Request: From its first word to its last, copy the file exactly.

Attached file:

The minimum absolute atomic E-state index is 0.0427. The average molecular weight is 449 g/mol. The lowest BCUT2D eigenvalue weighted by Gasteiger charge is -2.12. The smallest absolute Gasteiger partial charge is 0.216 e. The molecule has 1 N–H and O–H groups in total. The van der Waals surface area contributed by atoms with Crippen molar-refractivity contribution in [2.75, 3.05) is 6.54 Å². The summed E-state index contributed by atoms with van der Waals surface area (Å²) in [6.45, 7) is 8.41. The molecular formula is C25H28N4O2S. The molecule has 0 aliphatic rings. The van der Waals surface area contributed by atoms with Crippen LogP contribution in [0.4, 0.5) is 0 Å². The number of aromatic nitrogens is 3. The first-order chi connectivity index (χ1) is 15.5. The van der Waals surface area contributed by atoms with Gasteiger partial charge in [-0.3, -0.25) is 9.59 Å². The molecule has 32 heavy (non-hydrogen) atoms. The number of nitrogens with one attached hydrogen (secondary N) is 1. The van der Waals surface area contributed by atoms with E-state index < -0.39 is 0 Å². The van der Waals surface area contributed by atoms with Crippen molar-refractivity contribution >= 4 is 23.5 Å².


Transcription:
The minimum absolute atomic E-state index is 0.0427. The average molecular weight is 449 g/mol. The lowest BCUT2D eigenvalue weighted by Gasteiger charge is -2.12. The smallest absolute Gasteiger partial charge is 0.216 e. The molecule has 1 N–H and O–H groups in total. The van der Waals surface area contributed by atoms with Crippen molar-refractivity contribution in [2.75, 3.05) is 6.54 Å². The summed E-state index contributed by atoms with van der Waals surface area (Å²) in [6.45, 7) is 8.41. The molecular formula is C25H28N4O2S. The molecule has 0 aliphatic rings. The van der Waals surface area contributed by atoms with Crippen LogP contribution in [0.4, 0.5) is 0 Å². The number of aromatic nitrogens is 3. The first-order chi connectivity index (χ1) is 15.5. The van der Waals surface area contributed by atoms with Gasteiger partial charge in [-0.3, -0.25) is 9.59 Å². The molecule has 32 heavy (non-hydrogen) atoms. The number of nitrogens with one attached hydrogen (secondary N) is 1. The van der Waals surface area contributed by atoms with E-state index < -0.39 is 0 Å². The van der Waals surface area contributed by atoms with Crippen molar-refractivity contribution >= 4 is 23.5 Å².